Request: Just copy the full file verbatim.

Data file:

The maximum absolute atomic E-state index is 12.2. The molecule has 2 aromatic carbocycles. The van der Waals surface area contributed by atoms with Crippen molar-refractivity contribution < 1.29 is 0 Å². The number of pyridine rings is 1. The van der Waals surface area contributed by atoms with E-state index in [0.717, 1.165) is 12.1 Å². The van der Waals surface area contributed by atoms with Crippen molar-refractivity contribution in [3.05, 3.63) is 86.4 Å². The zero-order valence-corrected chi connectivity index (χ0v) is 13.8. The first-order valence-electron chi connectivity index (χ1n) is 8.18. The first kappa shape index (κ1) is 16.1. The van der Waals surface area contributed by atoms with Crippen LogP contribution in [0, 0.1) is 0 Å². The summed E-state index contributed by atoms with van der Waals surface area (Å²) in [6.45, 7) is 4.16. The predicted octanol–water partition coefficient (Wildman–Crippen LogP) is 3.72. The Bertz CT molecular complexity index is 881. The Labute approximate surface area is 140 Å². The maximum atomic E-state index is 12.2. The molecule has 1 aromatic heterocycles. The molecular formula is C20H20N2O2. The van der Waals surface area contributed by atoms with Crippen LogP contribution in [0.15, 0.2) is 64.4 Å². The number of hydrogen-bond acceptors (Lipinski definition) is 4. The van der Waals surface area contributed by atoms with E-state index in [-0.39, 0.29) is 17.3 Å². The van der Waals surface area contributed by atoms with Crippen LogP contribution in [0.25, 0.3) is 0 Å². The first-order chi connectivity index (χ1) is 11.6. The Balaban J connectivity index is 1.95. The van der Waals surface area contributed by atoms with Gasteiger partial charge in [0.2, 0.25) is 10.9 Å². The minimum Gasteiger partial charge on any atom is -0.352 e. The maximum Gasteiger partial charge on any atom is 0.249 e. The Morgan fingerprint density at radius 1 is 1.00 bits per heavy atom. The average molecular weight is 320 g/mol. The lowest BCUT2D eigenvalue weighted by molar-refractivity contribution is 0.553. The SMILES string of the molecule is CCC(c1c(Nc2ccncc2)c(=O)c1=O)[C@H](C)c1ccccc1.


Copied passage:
The maximum absolute atomic E-state index is 12.2. The molecule has 2 aromatic carbocycles. The van der Waals surface area contributed by atoms with Crippen molar-refractivity contribution < 1.29 is 0 Å². The number of pyridine rings is 1. The van der Waals surface area contributed by atoms with E-state index in [0.717, 1.165) is 12.1 Å². The van der Waals surface area contributed by atoms with Crippen molar-refractivity contribution in [3.05, 3.63) is 86.4 Å². The zero-order valence-corrected chi connectivity index (χ0v) is 13.8. The first-order valence-electron chi connectivity index (χ1n) is 8.18. The first kappa shape index (κ1) is 16.1. The van der Waals surface area contributed by atoms with Crippen LogP contribution in [0, 0.1) is 0 Å². The summed E-state index contributed by atoms with van der Waals surface area (Å²) in [6.45, 7) is 4.16. The predicted octanol–water partition coefficient (Wildman–Crippen LogP) is 3.72. The Bertz CT molecular complexity index is 881. The Labute approximate surface area is 140 Å². The maximum atomic E-state index is 12.2. The molecule has 1 aromatic heterocycles. The molecular formula is C20H20N2O2. The van der Waals surface area contributed by atoms with Crippen LogP contribution in [0.15, 0.2) is 64.4 Å². The number of hydrogen-bond acceptors (Lipinski definition) is 4. The van der Waals surface area contributed by atoms with E-state index in [-0.39, 0.29) is 17.3 Å². The van der Waals surface area contributed by atoms with Crippen LogP contribution in [0.25, 0.3) is 0 Å². The first-order chi connectivity index (χ1) is 11.6. The Balaban J connectivity index is 1.95. The van der Waals surface area contributed by atoms with Gasteiger partial charge in [0.2, 0.25) is 10.9 Å². The minimum Gasteiger partial charge on any atom is -0.352 e. The maximum Gasteiger partial charge on any atom is 0.249 e. The Morgan fingerprint density at radius 1 is 1.00 bits per heavy atom. The average molecular weight is 320 g/mol. The lowest BCUT2D eigenvalue weighted by molar-refractivity contribution is 0.553. The SMILES string of the molecule is CCC(c1c(Nc2ccncc2)c(=O)c1=O)[C@H](C)c1ccccc1.